What to Do if You Have a Chipped or Broken Tooth
If you have a chipped tooth, it is essential to take the following steps to ensure proper care and avoid further complications:
- Gently rinse your mouth with warm water to clean the affected area and remove any debris.
- If bleeding, apply gentle pressure using a clean gauze or cloth. Keep the pressure on until the bleeding stops.
- Use a cold compress or ice pack wrapped in a cloth to the outside of your cheek near the chipped tooth. This can help reduce swelling and relieve pain.
- If you’re experiencing pain, take an over-the-counter pain reliever like ibuprofen or acetaminophen as directed on the label.
- Until you can see a dentist, avoid eating hard, crunchy, or sticky foods that may cause further damage to the chipped tooth. Stick to soft foods and chew on the opposite side of your mouth.
- If the chipped tooth has a sharp or jagged edge, cover it with sugar-free gum or dental wax to protect your tongue and cheeks from cuts.
- Contact your dentist as soon as possible to have the chipped tooth examined and treated.
Available Treatment Options for Broken Teeth
The treatment for broken teeth depends on the severity of the break and the overall condition of the affected tooth. Several treatment options are available, and your dental professional will determine the most appropriate course of action based on your specific case.
Dental bonding is a simple dental procedure used to treat minor chips or fractures. A tooth-colored resin material is applied to the damaged area and shaped to match the natural contours of the tooth. The resin is then hardened using a special curing light. Dental bonding is a quick and cost-effective solution for minor tooth damage.
Dental fillings repair moderately damaged teeth, such as those with more significant fractures or cavities. The dentist first removes the damaged part of the tooth and then fills the cavity with filling material, such as composite resin or amalgam. This restores the tooth’s structure and helps prevent further damage or decay.
Dental crowns are used for more severe damage or when a significant portion of the tooth structure is lost. A crown is a custom-made cap that covers the entire visible part of the tooth, protecting it from further damage and restoring its function and appearance.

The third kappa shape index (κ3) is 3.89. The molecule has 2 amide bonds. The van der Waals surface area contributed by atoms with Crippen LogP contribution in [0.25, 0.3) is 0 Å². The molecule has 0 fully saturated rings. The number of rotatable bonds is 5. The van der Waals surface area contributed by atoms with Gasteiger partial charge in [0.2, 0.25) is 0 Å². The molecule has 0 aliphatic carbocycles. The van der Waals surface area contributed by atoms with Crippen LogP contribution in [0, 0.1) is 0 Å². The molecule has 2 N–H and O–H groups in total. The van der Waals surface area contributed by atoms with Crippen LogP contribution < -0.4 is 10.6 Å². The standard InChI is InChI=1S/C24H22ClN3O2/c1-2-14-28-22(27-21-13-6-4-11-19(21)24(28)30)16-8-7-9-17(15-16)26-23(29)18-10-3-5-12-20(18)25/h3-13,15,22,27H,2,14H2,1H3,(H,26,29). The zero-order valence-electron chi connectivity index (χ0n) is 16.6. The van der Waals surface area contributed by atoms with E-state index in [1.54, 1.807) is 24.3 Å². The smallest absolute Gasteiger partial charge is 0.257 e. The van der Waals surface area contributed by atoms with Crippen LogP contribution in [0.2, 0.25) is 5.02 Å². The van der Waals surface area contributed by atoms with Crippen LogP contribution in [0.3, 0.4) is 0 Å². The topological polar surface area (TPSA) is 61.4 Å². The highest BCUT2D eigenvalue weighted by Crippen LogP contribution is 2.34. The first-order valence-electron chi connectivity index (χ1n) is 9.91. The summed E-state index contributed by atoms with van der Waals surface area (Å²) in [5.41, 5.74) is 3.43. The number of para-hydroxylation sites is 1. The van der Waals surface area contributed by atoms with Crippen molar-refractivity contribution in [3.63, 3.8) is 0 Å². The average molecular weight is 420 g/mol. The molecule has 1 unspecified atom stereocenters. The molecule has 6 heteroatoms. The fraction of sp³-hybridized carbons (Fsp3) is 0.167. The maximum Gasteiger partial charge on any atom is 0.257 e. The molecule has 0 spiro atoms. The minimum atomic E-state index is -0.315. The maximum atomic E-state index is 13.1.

The dentist first prepares the tooth by removing any decay and reshaping it to accommodate the crown. Next, an impression of the tooth is taken, and the crown is fabricated in a dental lab. Finally, a temporary crown is placed while the permanent one is made. Once the permanent crown is ready, it is cemented onto the prepared tooth.
Root Canal Treatment
Root canal treatment may be necessary if the tooth’s pulp, which contains nerves and blood vessels, is exposed or infected due to the break.
During a root canal procedure, the dentist removes the infected or damaged pulp tissue, cleans and disinfects the inside of the tooth, and then fills and seals the tooth with a rubber-like material. Finally, a dental crown is placed over the treated tooth to protect and restore its function.
Extraction becomes necessary during dental emergencies — when the tooth is severely damaged or cannot be saved. The dentist removes the broken tooth and, depending on the situation, may recommend a dental implant, bridge, or denture to replace the missing tooth and restore function and aesthetics.
Dealing With Broken or Chipped Teeth? Patuxent Orthodontics Can Help!
Contact Patuxent Orthodontics if orthodontic treatment is the solution to your dental woes. Whether you want to learn more about the benefits of orthodontic treatment or have questions about the process, use our live chat or call (240) 802-7217 or send us a message through our contact us page to connect with our friendly staff today and book a complimentary orthodontic consultation! Our office, located at 44220 Airport View Dr., Hollywood, MD 20636, proudly serves Maryland’s Patuxent area, as well as the Greater Washington DC area. So, if you’re residing in Hollywood, Wildewood, or Leonardtown and are looking for one of the best orthodontists in Maryland, don’t hesitate to visit our office! We also invite you to keep up with our blog to get answers to many of the frequently asked questions about maintaining your perfect smile and follow us on Facebook and Instagram to become a part of our smiling community!
- “Dental Fillings.” National Institute of Dental and Craniofacial Research, U.S. Department of Health and Human Services, www.nidcr.nih.gov/health-info/dental-fillings. Accessed 28 Apr. 2023.
- Jayasudha, et al. “Enamel Regeneration – Current Progress and Challenges.” Journal of Clinical and Diagnostic Research : JCDR, U.S. National Library of Medicine, Sept. 2014, www.ncbi.nlm.nih.gov/pmc/articles/PMC4226000/. Accessed 28 Apr. 2023.
- “Learn More about Dental Bonding for Your Teeth.” WebMD, WebMD, www.webmd.com/oral-health/guide/dental-bonding. Accessed 28 Apr. 2023.